You have probably heard of the “fight or flight” response, this is our body’s defence mechanism
against threats and stress, called the sympathetic nervous system. This response is necessary
when we are in threatening situation and is what is responsible for the stories you hear about a
mother who lifts a car of her child or the man who fights off a grizzly bear in the woods, it’s also
what is responsible for the butterflies in your stomach before a big presentation.
The fight or flight response is a high dose of adrenaline that allows us to do “super” human
actions and perform under stress. During times of sympathetic nervous system activation, your
body reacts in ways to support survival; the eyes dilate to allow more light in, the lungs and
blood vessels dilate to circulate adrenaline faster and heart rate quickens. At the same time, the
digestive system slows and reproductive function is inhibited to shunt resources away from these
areas to promote survival. Once the threat has been neutralized, your body’s nervous system
ideally returns to homeostasis (status quo) which the help of the parasympathetic nervous system
(also called the “rest & digest” or “feed & breed” system).
Unfortunately in today’s society, we often experience times of stress and have a fight or flight
response without a threat, therefore there is no way to neutralize the threat and many people end
up living in a state of sympathetic upregulation. Stress also triggers cortisol to be released which
if not regulated can negatively affect the body including sleep, digestion and reproduction,
sometimes triggering more stress, adrenaline and cortisol and the vicious cycle continues.
There is some great research supporting use of the breath to increase parasympathetic response
(remember, “rest & digest”) and downregulate the sympathetic nervous system.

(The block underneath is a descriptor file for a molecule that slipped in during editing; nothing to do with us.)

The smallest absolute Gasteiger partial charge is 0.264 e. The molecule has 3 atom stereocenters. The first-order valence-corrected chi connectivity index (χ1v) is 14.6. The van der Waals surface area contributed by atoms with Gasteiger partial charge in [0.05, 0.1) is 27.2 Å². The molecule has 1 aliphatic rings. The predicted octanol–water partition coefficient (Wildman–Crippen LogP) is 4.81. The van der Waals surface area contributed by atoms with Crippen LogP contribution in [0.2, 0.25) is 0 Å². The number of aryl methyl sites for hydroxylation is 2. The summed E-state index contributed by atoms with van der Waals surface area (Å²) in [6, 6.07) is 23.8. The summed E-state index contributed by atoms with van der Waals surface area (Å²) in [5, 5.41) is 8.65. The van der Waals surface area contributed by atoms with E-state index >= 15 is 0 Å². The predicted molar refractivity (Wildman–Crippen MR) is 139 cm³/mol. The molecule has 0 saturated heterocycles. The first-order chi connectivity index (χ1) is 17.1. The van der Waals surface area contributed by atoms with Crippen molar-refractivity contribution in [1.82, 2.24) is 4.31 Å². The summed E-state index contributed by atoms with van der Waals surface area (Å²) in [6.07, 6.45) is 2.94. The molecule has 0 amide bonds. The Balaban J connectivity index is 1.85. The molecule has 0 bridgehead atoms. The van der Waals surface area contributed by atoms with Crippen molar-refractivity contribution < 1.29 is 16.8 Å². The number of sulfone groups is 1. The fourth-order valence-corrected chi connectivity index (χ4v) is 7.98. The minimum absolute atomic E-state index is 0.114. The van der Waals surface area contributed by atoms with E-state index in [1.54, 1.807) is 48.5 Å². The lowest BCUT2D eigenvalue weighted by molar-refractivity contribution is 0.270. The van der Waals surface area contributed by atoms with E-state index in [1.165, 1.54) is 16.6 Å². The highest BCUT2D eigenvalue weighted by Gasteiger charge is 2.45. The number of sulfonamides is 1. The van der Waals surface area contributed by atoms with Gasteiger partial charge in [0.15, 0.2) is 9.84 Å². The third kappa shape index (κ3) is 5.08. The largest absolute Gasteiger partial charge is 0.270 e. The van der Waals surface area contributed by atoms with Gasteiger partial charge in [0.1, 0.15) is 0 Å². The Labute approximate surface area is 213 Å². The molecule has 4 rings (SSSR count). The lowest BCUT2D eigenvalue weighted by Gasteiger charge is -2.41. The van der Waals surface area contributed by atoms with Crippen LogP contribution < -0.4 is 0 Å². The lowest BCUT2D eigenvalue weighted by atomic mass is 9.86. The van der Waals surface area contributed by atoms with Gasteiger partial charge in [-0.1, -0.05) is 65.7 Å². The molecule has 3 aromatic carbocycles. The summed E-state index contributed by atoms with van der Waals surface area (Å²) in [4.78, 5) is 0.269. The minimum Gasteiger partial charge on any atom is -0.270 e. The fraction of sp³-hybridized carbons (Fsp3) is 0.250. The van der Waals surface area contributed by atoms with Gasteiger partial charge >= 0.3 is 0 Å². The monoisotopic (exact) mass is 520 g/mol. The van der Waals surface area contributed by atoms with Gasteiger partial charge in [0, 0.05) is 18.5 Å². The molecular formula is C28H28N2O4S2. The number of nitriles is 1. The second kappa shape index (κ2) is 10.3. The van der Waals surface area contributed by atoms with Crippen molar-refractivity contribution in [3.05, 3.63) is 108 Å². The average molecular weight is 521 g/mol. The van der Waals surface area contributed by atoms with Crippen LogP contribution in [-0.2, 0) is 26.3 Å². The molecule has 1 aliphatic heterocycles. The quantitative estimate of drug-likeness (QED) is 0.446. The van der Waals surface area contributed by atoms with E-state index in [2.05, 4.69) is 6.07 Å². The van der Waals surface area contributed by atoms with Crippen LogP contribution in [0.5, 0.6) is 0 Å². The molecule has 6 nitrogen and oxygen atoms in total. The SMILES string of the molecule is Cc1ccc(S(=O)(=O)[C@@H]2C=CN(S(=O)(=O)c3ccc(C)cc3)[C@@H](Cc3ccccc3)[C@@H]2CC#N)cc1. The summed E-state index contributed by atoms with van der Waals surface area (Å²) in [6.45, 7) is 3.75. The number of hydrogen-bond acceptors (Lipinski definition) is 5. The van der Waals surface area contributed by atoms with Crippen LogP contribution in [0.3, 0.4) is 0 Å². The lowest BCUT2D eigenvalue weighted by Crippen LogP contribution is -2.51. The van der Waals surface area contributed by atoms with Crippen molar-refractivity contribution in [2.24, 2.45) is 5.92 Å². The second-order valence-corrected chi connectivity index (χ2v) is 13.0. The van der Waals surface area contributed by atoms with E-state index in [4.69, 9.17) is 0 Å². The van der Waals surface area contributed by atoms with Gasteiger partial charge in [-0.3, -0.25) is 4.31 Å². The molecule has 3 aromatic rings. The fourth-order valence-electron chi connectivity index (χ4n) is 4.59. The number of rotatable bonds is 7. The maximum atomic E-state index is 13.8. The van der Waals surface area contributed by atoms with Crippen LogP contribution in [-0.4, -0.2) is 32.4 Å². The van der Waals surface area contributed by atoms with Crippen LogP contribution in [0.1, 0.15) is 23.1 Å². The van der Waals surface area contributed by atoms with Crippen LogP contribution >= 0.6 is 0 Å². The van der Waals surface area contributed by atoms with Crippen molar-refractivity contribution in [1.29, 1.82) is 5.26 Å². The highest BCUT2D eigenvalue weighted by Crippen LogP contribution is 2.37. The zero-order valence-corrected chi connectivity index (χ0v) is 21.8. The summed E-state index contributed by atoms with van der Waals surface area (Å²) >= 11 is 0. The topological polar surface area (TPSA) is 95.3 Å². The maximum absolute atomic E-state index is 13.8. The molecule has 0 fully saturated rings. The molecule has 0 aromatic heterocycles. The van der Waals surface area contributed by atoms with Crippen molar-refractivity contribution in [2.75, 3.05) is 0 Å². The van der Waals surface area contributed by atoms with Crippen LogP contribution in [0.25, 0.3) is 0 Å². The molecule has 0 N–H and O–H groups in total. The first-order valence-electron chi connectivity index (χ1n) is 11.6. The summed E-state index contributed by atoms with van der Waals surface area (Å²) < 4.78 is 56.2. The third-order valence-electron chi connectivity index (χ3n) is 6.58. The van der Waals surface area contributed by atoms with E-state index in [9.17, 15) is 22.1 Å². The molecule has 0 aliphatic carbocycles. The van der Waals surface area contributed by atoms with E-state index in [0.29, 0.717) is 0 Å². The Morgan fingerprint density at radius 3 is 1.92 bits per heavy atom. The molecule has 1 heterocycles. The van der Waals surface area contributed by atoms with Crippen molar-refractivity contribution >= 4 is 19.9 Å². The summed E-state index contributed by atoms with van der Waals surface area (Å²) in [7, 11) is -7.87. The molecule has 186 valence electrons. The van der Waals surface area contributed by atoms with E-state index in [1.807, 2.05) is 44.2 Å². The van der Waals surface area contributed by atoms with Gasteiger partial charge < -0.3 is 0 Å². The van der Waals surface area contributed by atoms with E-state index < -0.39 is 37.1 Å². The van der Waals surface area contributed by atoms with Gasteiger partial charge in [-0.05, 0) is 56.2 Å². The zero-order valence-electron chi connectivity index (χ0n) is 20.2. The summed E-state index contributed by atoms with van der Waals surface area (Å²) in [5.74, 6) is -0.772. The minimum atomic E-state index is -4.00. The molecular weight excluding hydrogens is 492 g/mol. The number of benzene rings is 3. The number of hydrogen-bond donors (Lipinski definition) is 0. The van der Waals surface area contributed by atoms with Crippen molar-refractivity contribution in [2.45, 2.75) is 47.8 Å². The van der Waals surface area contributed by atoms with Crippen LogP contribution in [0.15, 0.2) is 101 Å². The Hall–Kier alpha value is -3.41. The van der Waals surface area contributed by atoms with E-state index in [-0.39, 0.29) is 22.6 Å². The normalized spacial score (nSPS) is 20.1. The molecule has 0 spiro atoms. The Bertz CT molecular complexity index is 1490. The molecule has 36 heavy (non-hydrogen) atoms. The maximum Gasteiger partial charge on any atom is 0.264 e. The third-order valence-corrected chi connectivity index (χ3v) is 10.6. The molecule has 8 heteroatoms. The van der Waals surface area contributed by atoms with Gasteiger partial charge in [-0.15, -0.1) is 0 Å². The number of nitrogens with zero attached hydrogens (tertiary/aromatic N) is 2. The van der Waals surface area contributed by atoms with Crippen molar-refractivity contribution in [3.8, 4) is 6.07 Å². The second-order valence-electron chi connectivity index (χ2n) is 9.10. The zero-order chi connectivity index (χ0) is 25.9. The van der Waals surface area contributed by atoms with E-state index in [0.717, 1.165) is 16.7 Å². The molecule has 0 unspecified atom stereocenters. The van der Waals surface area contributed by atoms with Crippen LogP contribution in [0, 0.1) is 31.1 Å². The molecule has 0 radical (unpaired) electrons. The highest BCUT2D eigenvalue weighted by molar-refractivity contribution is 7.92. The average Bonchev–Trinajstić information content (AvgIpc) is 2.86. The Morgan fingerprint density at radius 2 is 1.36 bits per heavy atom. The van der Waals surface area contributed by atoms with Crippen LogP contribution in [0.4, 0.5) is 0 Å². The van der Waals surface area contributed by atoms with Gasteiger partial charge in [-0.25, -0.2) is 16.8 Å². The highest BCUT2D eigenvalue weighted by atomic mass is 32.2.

Practice makes Progress:
In Episode 4 of our 8 part series, Andrea Plitz Physiotherapist and Yoga Teacher will guide you through 3 different breathing practices to decrease stress and bring more balance and calm to any situation.
- Alternating Nostril Breathing: A long time yogi favourite, this breath is balancing for the nervous system and brain, as well as mildly challenging, creating more resilience and capacity.
- Square Breathing: Helps to balance both sides of the brain and balance the sympathetic and parasympathetic systems.
- Prolonged Exhalation: Helps to stimulate the parasympathetic nervous system, downregulating the flight/ fight/ freeze response.
Written by Andrea Plitz, Physiotherapist and Yoga Teacher. Andrea has a clinical focus in women’s health including applied pelvic health, complex orthopedics and concussion rehab. She currently lives and works in Ottawa, Ontario, Canada.
Disclaimer – Everything shared is for informative purposes only. It is not intended for assessment, diagnosis or treatment purposes. If you feel there needs to be further investigation, please seek out a qualified health care professional for a proper assessment.